“The First Industrial Revolution used steam power to mechanize production. The Second used electric power to create mass production. The Third used electronics and information technology to automate production. Now a Fourth Industrial Revolution is building on the Third. It is characterized by a fusion of technologies that is blurring the lines between the physical, digital, and biological spheres” – Professor Klaus Schwab
We stand on the brink of a technological revolution that will fundamentally alter the way we live, work, and relate to one another. In its scale, scope, and complexity, the transformation...
The World Economic Forum has commissioned Brian Bilston, the “unofficial Poet Laureate of Twitter”, to write a series of four poems on the theme of the Fourth Industrial Revolution.
Here’s what happens when human and machine are pitted against each other in a poetry contest.
Davos 2016: Combining the strength of the traditional higher education with the increasing trend of MOOCs represents necessary steps to scale qulity education.
Who feels we are living in a time of remarkable innovation in science and technology? And, who believes that the way we consume, grow and develop has hit a wall?
Some companies double their revenues every two years. What do they tell us about global business?
We need to tap into the opportunities presented by the sharing economy - and we need to overhaul outdated policies.
Judith Magyar discusses the role that technology and the internet can play in addressing the world's big challenges.
If you’re still just talking about the fourth industrial revolution, you can stop theorising, because it’s here and making an impact that matters on business and society.
The entire real estate industry that has to rethink how new technologies as well as demographic shifts will impact jobs, skills and business models.
Here’s a round-up of the best quotes on the theme of this year’s World Economic Forum meeting.
The international development sector is sometimes intransigent. Our modus operandi has not changed much in the last 70 years.
Technological change rarely advances smoothly. It advances in pulses. In revolutions, writes Mary Barra, CEO of General Motors.
Technologies such as big data, advanced analytics, the internet of things, wearables, advanced robotics, learning machines and 3D printing are finding their way into factories.
Latin America is a continent on the verge of an historical shift. How can regional leaders set an agenda for a prosperous and inclusive future?
A recent survey of leading AI researchers by TechEmergence found a wide variety of concerns about the security dangers of AI.
Some of the world's biggest employers have already begun replacing tens of thousands of their workers with robots.
A survey of Japanese firms examines the impact of AI-related technologies on business and employment.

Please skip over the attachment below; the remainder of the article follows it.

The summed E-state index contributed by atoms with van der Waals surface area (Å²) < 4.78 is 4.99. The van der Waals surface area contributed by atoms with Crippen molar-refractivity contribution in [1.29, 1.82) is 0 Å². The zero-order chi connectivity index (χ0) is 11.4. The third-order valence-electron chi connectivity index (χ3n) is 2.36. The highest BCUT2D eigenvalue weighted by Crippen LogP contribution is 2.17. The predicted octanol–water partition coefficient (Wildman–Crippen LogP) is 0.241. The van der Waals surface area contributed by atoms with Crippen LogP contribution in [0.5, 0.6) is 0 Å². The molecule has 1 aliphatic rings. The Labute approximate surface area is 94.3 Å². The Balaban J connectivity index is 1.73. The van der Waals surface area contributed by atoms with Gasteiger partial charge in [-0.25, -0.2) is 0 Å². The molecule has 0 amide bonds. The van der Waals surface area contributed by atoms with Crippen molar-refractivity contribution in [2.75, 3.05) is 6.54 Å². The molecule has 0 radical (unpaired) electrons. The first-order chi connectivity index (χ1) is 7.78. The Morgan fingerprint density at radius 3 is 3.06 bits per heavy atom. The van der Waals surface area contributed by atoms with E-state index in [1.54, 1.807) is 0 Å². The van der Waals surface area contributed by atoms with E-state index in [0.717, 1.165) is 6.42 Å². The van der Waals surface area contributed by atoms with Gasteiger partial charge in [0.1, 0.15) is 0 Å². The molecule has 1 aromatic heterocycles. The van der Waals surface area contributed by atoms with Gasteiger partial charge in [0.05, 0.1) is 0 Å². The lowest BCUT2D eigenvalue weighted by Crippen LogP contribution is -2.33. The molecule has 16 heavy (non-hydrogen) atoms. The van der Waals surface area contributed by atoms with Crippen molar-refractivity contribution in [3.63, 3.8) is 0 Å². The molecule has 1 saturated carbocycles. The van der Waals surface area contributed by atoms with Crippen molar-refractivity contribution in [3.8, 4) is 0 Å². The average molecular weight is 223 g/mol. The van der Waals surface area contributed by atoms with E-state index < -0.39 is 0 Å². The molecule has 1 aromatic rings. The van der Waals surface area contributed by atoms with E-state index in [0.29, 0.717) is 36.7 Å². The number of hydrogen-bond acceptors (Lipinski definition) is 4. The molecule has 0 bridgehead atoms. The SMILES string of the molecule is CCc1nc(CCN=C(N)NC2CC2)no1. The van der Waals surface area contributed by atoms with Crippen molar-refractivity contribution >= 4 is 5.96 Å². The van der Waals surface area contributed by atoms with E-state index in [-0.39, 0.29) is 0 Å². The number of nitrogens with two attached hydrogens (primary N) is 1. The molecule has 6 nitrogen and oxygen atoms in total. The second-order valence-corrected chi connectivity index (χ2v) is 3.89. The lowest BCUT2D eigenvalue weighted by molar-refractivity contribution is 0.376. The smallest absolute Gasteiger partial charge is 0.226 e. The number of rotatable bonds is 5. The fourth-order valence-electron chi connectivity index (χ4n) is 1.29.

From Uber drivers to millennial generation experts, here’s a selection of 10 occupations that weren’t around in 2006.
We are entering a new golden era of innovation, so why haven’t expected gains appeared, and what might happen if they don’t?
In a Facebook Live chat , AirAsia's CEO shares what he’s learned about being a leader in a 21st-century company.
To achieve a future where the consumer will be better equipped to lead more sustainable lifestyles based on informed purchase business, governments and civil society need to come together.
From Singapore to Myanmar, economies across South East Asia will need to equip their workforces for rapid technological change. How will they do it?
Good news: ASEAN economies might see a bonanza of new jobs. Bad news: without bold reforms people will lack the skills to fill these positions.
If you’re reluctant to part with a pager, or still using a fax machine, you can rest assured that far from being obsolete, ageing technology is alive and well in some places.
From a platform that lets Indian artisans sell baskets to Ikea to a piece of software slashing the rate at which vaccines are out of stock in Mozambique, technology can be a huge force fo...
In some corners of the world, the poorest populations are the first to benefit from new technologies that are improving health.
Africa has everything needed to be a leader in this coming digital revolution.
Smart glasses, belts and watches are helping warehouse staff improve efficiency.
Research shows network orchestrators generate more value than traditional firm.
"We must think of the revolution as a cultural one, and not just a digital one," says Funmi Iyanda
A wave of technological innovation has started to fundamentally alter how we make stuff. And it signals an era of huge change, writes Lisa De Propris.